- U.S.D.A. and H.H.S. Food Guidelines – no small wonder that the much maligned food guidelines got discussed. Dr. Hyman’s beef (so to speak) was that the Food Guideline Advisory Panel recommended a ban all sugary beverages, but the final edition recommended “limiting excess sugar”. If you need a reminder on the folly of the Guidelines, review my previous post. As Dr. Hyman and others point out, hardly any individuals read the Food Guidelines, but they do form the basis for quite a bit of public policy, not the least of which is the food stamp program. And in 2015, the food stamp program paid for 10,000,000,000 (yes, that’s 10 Billion) servings of soft drinks for Americans. Kind of brings some clarity to the finding that low-income Americans have significantly higher diabetes rates…
- Citizen’s United – When asked how to improve public policy as it relates to eating patterns and the food supply, Dr. Hyman said that, in the wake of the Citizen’s United ruling, he didn’t see much hope unless things changed significantly to get money out of politics. For those not familiar, read about the Citizen’s United ruling here, read a US News and World report story of the aftermath 5 years later here, and for a chilling, depressing and meticulously documented exposé of the money and drive to get that ruling, Jane Mayer’s excellent Dark Money is a must read for anyone who cares that their country is changing from a democracy into a plutocracy.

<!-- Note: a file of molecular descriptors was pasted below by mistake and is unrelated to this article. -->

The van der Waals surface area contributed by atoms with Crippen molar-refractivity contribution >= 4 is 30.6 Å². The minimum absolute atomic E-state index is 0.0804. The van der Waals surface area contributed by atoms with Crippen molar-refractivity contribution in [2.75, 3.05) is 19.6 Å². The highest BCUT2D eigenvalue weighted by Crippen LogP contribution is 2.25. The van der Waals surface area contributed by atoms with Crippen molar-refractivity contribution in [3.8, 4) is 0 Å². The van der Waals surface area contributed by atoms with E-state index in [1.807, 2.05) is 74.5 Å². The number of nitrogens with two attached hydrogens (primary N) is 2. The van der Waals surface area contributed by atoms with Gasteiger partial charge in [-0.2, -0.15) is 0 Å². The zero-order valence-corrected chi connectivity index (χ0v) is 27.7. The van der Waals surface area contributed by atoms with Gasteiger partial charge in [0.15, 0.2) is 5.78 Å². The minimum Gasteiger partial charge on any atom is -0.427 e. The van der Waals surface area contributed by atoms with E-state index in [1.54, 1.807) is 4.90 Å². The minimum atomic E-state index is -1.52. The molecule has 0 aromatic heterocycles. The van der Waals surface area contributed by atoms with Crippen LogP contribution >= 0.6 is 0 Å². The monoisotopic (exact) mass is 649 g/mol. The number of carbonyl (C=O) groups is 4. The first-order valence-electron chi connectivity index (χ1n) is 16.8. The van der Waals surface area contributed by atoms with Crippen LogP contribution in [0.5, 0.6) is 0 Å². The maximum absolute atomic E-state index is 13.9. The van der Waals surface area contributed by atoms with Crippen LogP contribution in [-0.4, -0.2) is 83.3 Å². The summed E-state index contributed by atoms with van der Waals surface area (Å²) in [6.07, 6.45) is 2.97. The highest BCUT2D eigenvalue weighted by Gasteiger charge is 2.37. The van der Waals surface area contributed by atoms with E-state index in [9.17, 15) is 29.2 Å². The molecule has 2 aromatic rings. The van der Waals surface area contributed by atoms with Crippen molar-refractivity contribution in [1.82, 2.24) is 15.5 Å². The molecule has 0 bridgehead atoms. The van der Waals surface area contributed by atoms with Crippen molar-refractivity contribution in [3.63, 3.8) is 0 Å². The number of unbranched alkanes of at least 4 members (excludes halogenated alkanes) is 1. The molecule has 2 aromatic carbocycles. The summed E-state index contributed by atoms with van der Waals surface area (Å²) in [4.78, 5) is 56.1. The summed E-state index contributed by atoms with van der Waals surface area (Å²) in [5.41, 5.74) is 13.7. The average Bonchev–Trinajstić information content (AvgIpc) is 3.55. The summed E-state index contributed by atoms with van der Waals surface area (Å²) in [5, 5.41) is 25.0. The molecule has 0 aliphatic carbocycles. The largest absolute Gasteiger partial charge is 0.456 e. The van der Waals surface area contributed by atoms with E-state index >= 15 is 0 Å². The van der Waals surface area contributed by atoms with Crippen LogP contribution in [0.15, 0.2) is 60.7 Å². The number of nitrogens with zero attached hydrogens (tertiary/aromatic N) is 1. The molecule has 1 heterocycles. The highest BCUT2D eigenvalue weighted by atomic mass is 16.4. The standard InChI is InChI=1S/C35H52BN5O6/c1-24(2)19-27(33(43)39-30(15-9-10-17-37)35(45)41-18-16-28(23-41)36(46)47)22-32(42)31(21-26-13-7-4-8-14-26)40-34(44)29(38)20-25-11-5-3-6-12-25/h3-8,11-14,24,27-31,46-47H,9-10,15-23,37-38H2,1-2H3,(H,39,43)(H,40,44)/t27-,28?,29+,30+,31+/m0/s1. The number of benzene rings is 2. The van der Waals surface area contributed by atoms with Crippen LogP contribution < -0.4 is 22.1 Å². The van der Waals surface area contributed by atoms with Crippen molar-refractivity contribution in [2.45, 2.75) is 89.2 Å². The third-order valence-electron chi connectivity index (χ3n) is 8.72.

Neal is the founder of the Physician’s Committee for Responsible Medicine in Washington, DC. As you may recall, I was recently in the news as the local PCRM physician advocating for Hennipen County Medical Center to stop needlessly using animals for training their Emergency Medicine residents. Dr. Barnard has recently opened the Barnard Medical Clinic in Washington and has been very active in promoting veganism.
I don’t have a specific Dr. Barnard highlight to share, probably because I am pretty familiar with his message. But I will say that listening to John Robbins (son of the founder of Baskin & Robbins Ice Cream) and Neal Barnard (son of a Fargo, ND cattle rancher) diss the dairy industry, the beef industry, and the U.S.D.A. food guidelines was fairly entertaining.
They did discuss the WHO classification of processed meats as a known carcinogen and red meat as a probable carcinogen. There is a nice review of that from the UK here. They went on to discuss the irony and overall wrongness of then having Domino’s pizza prominently advertising their pepperoni pizza as a viable school lunch in trade magazines aimed at those who prepare school lunches. Sure, the pepperoni is known carcinogen. Sure, the cheese is primarily casein, a known carcinogen. Sure, most of the kids are lactose intolerant. Sure, the sauce has HFCS, but, it’s what the kids want, so we should feed it to them. Ugh.
OK, enough rambling for one day!